Whenever I travel abroad I’m always amazed by the quality of food on offer at local hole in the wall spots. Usually these places are untouched by the hand of tourism and can be found at the bottom of some shifty looking street, where curious glances from locals can be interpreted as surprise, that you said tourist, decided to stray from the beaten path and into a place they call home. And whenever I come back from such experience I always promise myself that’ll do the same thing once I get back on home turf, but as serial procrastinators will know too well, saying you’ll do something and actually following through with it are two completely different things.
Ever since I moved to Stratford I’ve found myself exploring more of my surroundings than I ever did when I used to live at home with my Mum in Canning Town. In terms of numbers I guess there’s far more restaurants – proper sit and eat places where lamented menus and Poundland LED candles are the norm – opposed to the ten-a-penny chicken shops you’ll find along Barking Road. And the great thing about Stratford is that such a cultural melting pot; that literally within a stone’s throw of my flat I can sample foods from Thailand, Indian and Brazil for about £15 per-head. Pretty cool!
On this occasion we decided to sample the culinary delights of Poland, at this great little café/restaurant called Londek. I’m not the least familiar with Polish food; the closest I’ve come to it was either in Berlin or Prague where I’m sure there’s some sort Germanic influence in their love for a boiled potato or two.
You hear a lot of talk of ‘authenticity’ especially if you binge watch episodes of Munchies on YouTube, but usually that just means a bare bones menu and basic ingredients. Or better yet a sort of call action in response to the often over-elaborate self-indulgence of the restaurant glitterati. That’s all well and good, more power to them, but justifying your average burger & chips meal as authentic because the guy making it loves a burger or that meat was bought from a butchers around the corner is neither good reflection of taste or legitimacy. Food is either good or bad; no amount buzz word drenched hyperbole can hide that fact.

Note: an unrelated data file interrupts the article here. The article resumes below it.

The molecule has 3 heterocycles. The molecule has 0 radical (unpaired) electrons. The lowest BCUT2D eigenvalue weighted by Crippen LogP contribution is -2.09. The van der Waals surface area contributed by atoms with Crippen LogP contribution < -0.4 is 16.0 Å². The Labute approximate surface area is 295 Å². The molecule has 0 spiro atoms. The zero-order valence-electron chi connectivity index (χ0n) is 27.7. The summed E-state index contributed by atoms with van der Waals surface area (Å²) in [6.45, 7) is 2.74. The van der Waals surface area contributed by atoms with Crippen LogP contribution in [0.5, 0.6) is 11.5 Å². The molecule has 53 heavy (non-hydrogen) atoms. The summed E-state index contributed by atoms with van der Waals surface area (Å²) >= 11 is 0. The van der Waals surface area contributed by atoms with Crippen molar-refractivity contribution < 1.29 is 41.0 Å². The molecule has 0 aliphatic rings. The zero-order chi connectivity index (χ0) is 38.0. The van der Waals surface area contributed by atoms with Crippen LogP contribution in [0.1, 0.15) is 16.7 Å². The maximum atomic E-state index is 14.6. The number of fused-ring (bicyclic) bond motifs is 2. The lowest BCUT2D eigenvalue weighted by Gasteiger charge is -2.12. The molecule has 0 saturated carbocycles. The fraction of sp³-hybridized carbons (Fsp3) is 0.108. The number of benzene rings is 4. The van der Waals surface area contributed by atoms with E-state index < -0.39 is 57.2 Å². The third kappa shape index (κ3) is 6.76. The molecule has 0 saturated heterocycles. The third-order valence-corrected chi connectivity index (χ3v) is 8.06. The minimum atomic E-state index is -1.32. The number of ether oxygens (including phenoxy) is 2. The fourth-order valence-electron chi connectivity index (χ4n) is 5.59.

Londek is as honest and authentic as it comes. The majority of the menu is written in Polish with brief translations in English to accompany most of the meals. But don’t expect anything too detailed and if you’re really worried about what you’re going to order, there are pictures on the wall, similar to Chinese takeaways, but if you’re feeling really adventurous you could always ask the friendly waitresses, who helped us pick out what we wanted.
After much deliberation – on my part, I always revert to type when it comes to ordering – we agreed to start with a plate of () which is basically a Polish dumplings, stuffed with all manner of things, the ones we ordered were half cheese and onion and half beef. They were a bit bland for my liking and I’m not the biggest fan of potatoes substituting pastry dough. But for £8 you get a big plate of 8 fairly large dumplings.
For our mains we opted for a 2 schnitzels, 1 was Chicken with Potatoes (ha) and the other Pork with French Fries; both were delicious and considering they come up to about £9 a plate it was a really good deal. All in all my first Polish experience was a pleasant one and considering Londek is 100 meters away from my flat it’s safe to say I’ll be visiting again for a cheat day binge!
Score – 7/10